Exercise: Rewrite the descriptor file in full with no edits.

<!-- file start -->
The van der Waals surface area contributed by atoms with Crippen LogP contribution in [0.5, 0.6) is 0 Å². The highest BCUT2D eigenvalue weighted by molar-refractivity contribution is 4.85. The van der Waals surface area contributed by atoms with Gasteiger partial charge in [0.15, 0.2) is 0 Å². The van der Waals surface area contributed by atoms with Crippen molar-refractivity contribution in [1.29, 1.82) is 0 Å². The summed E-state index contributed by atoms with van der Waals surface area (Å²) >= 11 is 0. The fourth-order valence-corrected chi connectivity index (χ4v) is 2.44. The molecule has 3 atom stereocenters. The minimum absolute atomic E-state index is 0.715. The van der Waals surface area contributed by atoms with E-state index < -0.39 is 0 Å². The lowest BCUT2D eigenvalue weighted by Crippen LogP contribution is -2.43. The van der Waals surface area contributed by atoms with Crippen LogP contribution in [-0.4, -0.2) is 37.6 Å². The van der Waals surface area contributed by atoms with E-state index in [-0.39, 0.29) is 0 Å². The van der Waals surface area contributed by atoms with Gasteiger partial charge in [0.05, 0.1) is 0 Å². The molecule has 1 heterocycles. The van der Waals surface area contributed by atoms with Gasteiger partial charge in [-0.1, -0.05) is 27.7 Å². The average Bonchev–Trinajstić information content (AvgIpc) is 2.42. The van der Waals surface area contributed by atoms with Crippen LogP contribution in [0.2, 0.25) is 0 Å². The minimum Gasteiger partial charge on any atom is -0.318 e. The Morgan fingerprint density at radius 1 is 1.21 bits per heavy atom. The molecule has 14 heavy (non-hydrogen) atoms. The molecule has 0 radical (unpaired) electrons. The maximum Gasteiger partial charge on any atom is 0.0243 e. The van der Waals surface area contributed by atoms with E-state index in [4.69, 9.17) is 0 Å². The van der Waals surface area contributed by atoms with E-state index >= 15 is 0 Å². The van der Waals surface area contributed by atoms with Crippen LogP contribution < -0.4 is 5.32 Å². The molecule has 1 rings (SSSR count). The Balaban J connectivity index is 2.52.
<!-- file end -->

The van der Waals surface area contributed by atoms with Crippen LogP contribution in [0.5, 0.6) is 0 Å². The highest BCUT2D eigenvalue weighted by molar-refractivity contribution is 4.85. The van der Waals surface area contributed by atoms with Gasteiger partial charge in [0.15, 0.2) is 0 Å². The van der Waals surface area contributed by atoms with Crippen molar-refractivity contribution in [1.29, 1.82) is 0 Å². The summed E-state index contributed by atoms with van der Waals surface area (Å²) >= 11 is 0. The fourth-order valence-corrected chi connectivity index (χ4v) is 2.44. The molecule has 3 atom stereocenters. The minimum absolute atomic E-state index is 0.715. The van der Waals surface area contributed by atoms with E-state index < -0.39 is 0 Å². The lowest BCUT2D eigenvalue weighted by Crippen LogP contribution is -2.43. The van der Waals surface area contributed by atoms with Crippen LogP contribution in [-0.4, -0.2) is 37.6 Å². The van der Waals surface area contributed by atoms with E-state index in [-0.39, 0.29) is 0 Å². The van der Waals surface area contributed by atoms with Gasteiger partial charge in [0.05, 0.1) is 0 Å². The molecule has 1 heterocycles. The van der Waals surface area contributed by atoms with Gasteiger partial charge in [-0.1, -0.05) is 27.7 Å². The average Bonchev–Trinajstić information content (AvgIpc) is 2.42. The van der Waals surface area contributed by atoms with Crippen LogP contribution in [0.2, 0.25) is 0 Å². The minimum Gasteiger partial charge on any atom is -0.318 e. The Morgan fingerprint density at radius 1 is 1.21 bits per heavy atom. The molecule has 14 heavy (non-hydrogen) atoms. The molecule has 0 radical (unpaired) electrons. The maximum Gasteiger partial charge on any atom is 0.0243 e. The van der Waals surface area contributed by atoms with E-state index in [4.69, 9.17) is 0 Å². The van der Waals surface area contributed by atoms with E-state index >= 15 is 0 Å². The van der Waals surface area contributed by atoms with Crippen LogP contribution < -0.4 is 5.32 Å². The molecule has 1 rings (SSSR count). The Balaban J connectivity index is 2.52.